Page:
Per-Game Stats: 28.2 points, 7.8 rebounds, 7.6 assists, 1.8 steals, 1.3 blocks

Results: Lost to Boston Celtics in Eastern Conference Semifinals (3-4)

Superior TPAs: Kobe Bryant (113.66), Kevin Garnett (113.02)

Though James has always been a two-way asset, he’s rarely been better on the defensive end than he was in 2008. He posted a 4.3 defensive box plus/minus during that postseason—the third-highest mark of his playoff career, trailing only the numbers earned during each of the last two runs.

That’s even more impressive when you consider the matchups.

In the opening round against the Washington Wizards, James was often asked to guard Caron Butler and Antawn Jamison, both of whom were in the prime of their careers and coming off All-Star regular seasons. He even had to switch onto the high-scoring Gilbert Arenas.

After dispatching that trio, he was forced to play against the Boston Celtics. The Cavaliers fell in Game 7, but James helped hold Paul Pierce to just 19.4 points, 5.0 rebounds and 3.6 assists on 40.4 percent shooting from the field.


8. 129.32 TPA in 2011

Team: Miami Heat

Age: 26

Per-Game Stats: 23.7 points, 8.4 rebounds, 5.9 assists, 1.7 steals, 1.2 blocks

Results: Lost to Dallas Mavericks in NBA Finals (2-4)

Runner-Up TPA: Dwyane Wade (116.15)

Even though the Miami Heat made it to the NBA Finals, James was still trying to figure out his new role in South Beach. Dwyane Wade hadn’t yet backed off and assumed his spot as Robin to James’ Batman, which led to the two superstars alternating possessions and working on their chemistry in the middle of games.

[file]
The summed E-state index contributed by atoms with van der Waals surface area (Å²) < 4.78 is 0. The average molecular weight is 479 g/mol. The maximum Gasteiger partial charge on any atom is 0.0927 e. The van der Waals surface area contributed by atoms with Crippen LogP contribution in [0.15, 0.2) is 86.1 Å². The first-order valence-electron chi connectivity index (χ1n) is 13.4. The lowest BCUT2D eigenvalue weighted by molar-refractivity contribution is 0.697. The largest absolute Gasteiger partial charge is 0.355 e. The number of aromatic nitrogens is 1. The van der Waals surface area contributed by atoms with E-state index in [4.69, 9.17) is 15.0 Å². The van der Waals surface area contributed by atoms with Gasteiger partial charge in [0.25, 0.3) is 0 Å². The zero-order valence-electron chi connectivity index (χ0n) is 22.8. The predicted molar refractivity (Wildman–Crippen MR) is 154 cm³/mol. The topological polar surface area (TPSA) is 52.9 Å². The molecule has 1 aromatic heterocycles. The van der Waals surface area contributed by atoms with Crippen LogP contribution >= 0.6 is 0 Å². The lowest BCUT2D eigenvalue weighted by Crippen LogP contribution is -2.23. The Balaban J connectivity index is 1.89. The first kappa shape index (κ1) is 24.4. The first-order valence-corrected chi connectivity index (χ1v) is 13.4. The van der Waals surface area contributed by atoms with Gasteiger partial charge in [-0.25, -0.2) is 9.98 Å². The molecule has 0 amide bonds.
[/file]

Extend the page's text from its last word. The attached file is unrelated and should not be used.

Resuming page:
James’ individual numbers looked great, but he actually produced the lowest offensive box plus/minus of his playoff career, as well as one of the worst DBPMs. Volume was his friend here, since he and Wade still helped carry the Heat onto the sport’s biggest stage.

However, what’s truly incredible is that James produced the No. 8 playoff TPA of his NBA tenure, and it still led the field:

If you’re expecting to see any of his remaining postseason campaigns trailing other studs, you’ll be sorely disappointed.


7. 135.49 TPA in 2007

Team: Cleveland Cavaliers

Age: 22

Per-Game Stats: 25.1 points, 8.1 rebounds, 8.0 assists, 1.7 steals, 0.5 blocks

Results: Lost to San Antonio Spurs in NBA Finals (0-4)

Runner-Up TPA: Tim Duncan (99.5)

Need proof that James carried the 2007 Cavaliers into the Finals, where they were swept by the vastly superior San Antonio Spurs?

Here ya go:

2007 Cleveland CavaliersOnly three other members of the Cavs had positive TPAs during the postseason: Daniel Gibson (22.97), Anderson Varejao (15.16) and Zydrunas Ilgauskas (6.96). In fact, his supporting cast combined to produce a minus-20.88 TPA.

Now, compare that to the Spurs: